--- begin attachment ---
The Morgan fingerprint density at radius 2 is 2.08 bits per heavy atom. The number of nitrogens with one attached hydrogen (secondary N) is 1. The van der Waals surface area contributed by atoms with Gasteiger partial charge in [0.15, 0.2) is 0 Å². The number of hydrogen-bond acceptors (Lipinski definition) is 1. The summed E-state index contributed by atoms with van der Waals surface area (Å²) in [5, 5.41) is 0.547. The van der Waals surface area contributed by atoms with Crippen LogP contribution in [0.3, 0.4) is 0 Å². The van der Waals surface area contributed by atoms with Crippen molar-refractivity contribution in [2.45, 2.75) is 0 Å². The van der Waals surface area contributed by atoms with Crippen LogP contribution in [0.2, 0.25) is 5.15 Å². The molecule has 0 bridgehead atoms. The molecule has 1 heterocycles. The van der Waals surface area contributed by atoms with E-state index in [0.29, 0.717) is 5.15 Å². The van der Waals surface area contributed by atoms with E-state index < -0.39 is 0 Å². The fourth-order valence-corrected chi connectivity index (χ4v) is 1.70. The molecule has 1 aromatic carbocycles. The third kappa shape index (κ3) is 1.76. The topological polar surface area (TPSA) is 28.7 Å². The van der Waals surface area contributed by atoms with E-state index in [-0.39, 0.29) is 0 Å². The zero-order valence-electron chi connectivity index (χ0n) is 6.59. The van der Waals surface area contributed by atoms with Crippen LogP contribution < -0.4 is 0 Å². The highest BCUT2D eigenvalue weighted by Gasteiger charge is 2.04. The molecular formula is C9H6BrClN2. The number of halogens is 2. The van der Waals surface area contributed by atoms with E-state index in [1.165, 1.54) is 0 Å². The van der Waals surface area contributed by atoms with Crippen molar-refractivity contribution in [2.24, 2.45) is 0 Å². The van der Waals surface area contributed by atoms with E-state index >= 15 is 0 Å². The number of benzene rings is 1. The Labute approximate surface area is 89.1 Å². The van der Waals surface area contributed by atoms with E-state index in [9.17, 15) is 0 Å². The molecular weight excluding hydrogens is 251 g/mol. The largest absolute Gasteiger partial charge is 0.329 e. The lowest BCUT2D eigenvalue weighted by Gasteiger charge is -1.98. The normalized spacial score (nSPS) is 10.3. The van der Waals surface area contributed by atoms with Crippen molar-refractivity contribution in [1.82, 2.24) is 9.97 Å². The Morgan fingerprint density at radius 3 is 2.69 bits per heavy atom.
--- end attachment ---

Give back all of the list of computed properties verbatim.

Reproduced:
The Morgan fingerprint density at radius 2 is 2.08 bits per heavy atom. The number of nitrogens with one attached hydrogen (secondary N) is 1. The van der Waals surface area contributed by atoms with Gasteiger partial charge in [0.15, 0.2) is 0 Å². The number of hydrogen-bond acceptors (Lipinski definition) is 1. The summed E-state index contributed by atoms with van der Waals surface area (Å²) in [5, 5.41) is 0.547. The van der Waals surface area contributed by atoms with Crippen LogP contribution in [0.3, 0.4) is 0 Å². The van der Waals surface area contributed by atoms with Crippen molar-refractivity contribution in [2.45, 2.75) is 0 Å². The van der Waals surface area contributed by atoms with Crippen LogP contribution in [0.2, 0.25) is 5.15 Å². The molecule has 0 bridgehead atoms. The molecule has 1 heterocycles. The van der Waals surface area contributed by atoms with E-state index in [0.29, 0.717) is 5.15 Å². The van der Waals surface area contributed by atoms with E-state index < -0.39 is 0 Å². The fourth-order valence-corrected chi connectivity index (χ4v) is 1.70. The molecule has 1 aromatic carbocycles. The third kappa shape index (κ3) is 1.76. The topological polar surface area (TPSA) is 28.7 Å². The van der Waals surface area contributed by atoms with E-state index in [-0.39, 0.29) is 0 Å². The zero-order valence-electron chi connectivity index (χ0n) is 6.59. The van der Waals surface area contributed by atoms with Crippen LogP contribution < -0.4 is 0 Å². The highest BCUT2D eigenvalue weighted by Gasteiger charge is 2.04. The molecular formula is C9H6BrClN2. The number of halogens is 2. The van der Waals surface area contributed by atoms with E-state index in [1.165, 1.54) is 0 Å². The van der Waals surface area contributed by atoms with Crippen molar-refractivity contribution in [2.24, 2.45) is 0 Å². The van der Waals surface area contributed by atoms with E-state index >= 15 is 0 Å². The number of benzene rings is 1. The Labute approximate surface area is 89.1 Å². The van der Waals surface area contributed by atoms with E-state index in [9.17, 15) is 0 Å². The molecular weight excluding hydrogens is 251 g/mol. The largest absolute Gasteiger partial charge is 0.329 e. The lowest BCUT2D eigenvalue weighted by Gasteiger charge is -1.98. The normalized spacial score (nSPS) is 10.3. The van der Waals surface area contributed by atoms with Crippen molar-refractivity contribution in [1.82, 2.24) is 9.97 Å². The Morgan fingerprint density at radius 3 is 2.69 bits per heavy atom.